Our over night train to Mysore is a two hour bus ride away in Gadag. Well actually our tickets are for Hospete, but that’s a familiar four hour journey. We can pay the difference on the train, can’t we?

We had had a taste of minor celebritydom in Badami – requests for selfies only causing a small disagreement amongst us over who was the chief draw. The OPPO Selfie Expert, a two hundred pound smartphone, is advertised on billboards everywhere we go; selfie taking as a defining leisure activity evident in all of the places we’ve been. We gather it’s a big thing here, and that we’re the exotics that add some colour. As we walked into Gadag in search of food and a few wasted hours we were again asked to grin inanely into the cameras of strangers whilst huddled together amongst new found friends. I like to think I did it well. The ‘from where are you coming’ and ‘what is your name’ formalities are nearly always observed, and it seems a small if curious price to pay for the privilege of tramping through someone else’s country. It would be easy to be critical of the desire to have evidence that places you at the scene – at a cliff edge, in front of the Taj Mahal, hanging with Tash, Nick and Wilkie – but it’s really only a matter of taste and technology. It’s funny, embarrassing, sometimes irritating, occasionally properly baffling.

Being in a country with a population of over a billion people, I seem to be noticing more the occasional pernicious tendency that my brain has to articulate some half baked thoughts that start with the word ‘They’. It’s a sure sign that I’m about to say something vague about a massive group of people on the basis of a brief meeting with one of their number. So I wheel back, what is it I really want to say? Is my speculation an equivalent to the selfie, a kind of pontificating self-aggrandisment – flimsy evidence of having been somewhere and met the Other? It’s often a sign that I’m tired, a little stretched, in the badlands of my comfort zone, and rarely the beginning of a worthwhile utterance.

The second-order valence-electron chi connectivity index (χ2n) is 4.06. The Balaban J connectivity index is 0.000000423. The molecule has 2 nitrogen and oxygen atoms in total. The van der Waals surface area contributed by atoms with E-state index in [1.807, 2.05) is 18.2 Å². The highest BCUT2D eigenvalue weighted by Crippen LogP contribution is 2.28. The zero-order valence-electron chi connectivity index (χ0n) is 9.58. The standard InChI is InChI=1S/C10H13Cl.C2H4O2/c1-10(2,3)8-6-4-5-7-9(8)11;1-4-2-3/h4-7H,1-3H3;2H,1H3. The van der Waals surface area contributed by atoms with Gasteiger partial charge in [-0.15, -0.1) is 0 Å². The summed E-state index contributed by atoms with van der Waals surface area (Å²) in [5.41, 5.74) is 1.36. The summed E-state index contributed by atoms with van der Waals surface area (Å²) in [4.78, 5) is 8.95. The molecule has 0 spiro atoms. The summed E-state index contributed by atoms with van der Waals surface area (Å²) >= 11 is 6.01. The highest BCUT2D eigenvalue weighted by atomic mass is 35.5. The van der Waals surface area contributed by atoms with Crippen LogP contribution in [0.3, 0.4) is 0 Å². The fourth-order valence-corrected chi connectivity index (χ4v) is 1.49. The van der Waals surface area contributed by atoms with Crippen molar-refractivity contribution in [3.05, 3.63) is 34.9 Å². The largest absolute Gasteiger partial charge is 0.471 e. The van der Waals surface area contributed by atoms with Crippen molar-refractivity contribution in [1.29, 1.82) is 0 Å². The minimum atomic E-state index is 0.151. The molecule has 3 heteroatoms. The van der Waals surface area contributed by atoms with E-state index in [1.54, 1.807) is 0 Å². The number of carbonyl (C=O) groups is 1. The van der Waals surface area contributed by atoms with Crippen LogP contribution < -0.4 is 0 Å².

Lodgings c1970

Waiting on the platform we encounter an interesting character. He is probably my age, wearing quite grubby clothes, with a warm, slightly eccentric manner. After the prelude of ‘from where are you coming’, he hits us with Milton “The mind is its own place and in itself can make a heaven of hell, a hell of heaven..” Shakespeare and Wordsworth also featured, as did the Bible. ‘A friend in need is a friend indeed’ fitted in there somewhere. After a while he looked at me and said, ‘ you think I am poor’. He reached into his pocket and produced a massive wodge of two thousand rupee notes  (£25). I told him to please put it away, worried that ill intent might spy an opportunity. His reply: ‘You cannot serve two masters’.

We were there a couple of hours, as one often is, waiting, caught up in the minor eddies and swirls and lulls of human activity, and he bobbed back into our waters a few times, trains came and went, he clearly wasn’t going anywhere, we talked some more, he dropped these perfectly rehearsed nuggets of English into our laps, people knew him, and he’d take out his cash look at it, put it away, and cast a quote at my feet. I wanted to know more of his story, but I wasn’t going to get it.

An outing to the zoo

The train comes, we have the usual dash for our carriage, immune to the flicked hands and pointing chins from station staff that are meant to tell us where our 2AC (1AC, 2AC, 3AC, Sleeper) coach will stop – these are long trains. But we’re on, see that a couple of gentlemen are sprawled comfortably on the seats we’ve booked for two stops hence, so retire to an empty compartment and ready our negotiating skills for the inspector.

‘Tsk, tsk,tsk.’ Whenever I read this, I always think, I know what you mean, but does it really sound like that? But this was the sound the inspector made as I explained why we didn’t have a valid ticket for this part of the journey. I was struck by the clarity of the enunciated letters, at the same time as thinking, this is not a good sign, this is not irony, this is not a cartoon.

‘But you have no valid ticket. And minimum fare is seven hundred rupees. Per person. And then there is penalty.’ He sat beside me and showed me his chart of fares. I’d worked out the difference to be about six hundred rupees, for the three of us. At this point the diplomat in me retired. ‘We’ll move down to sleeper class then’. Tash, knowing more, tried to shut me up, apologised for our ignorance of ticket booking procedures. I carried on harrumphing and expostulating.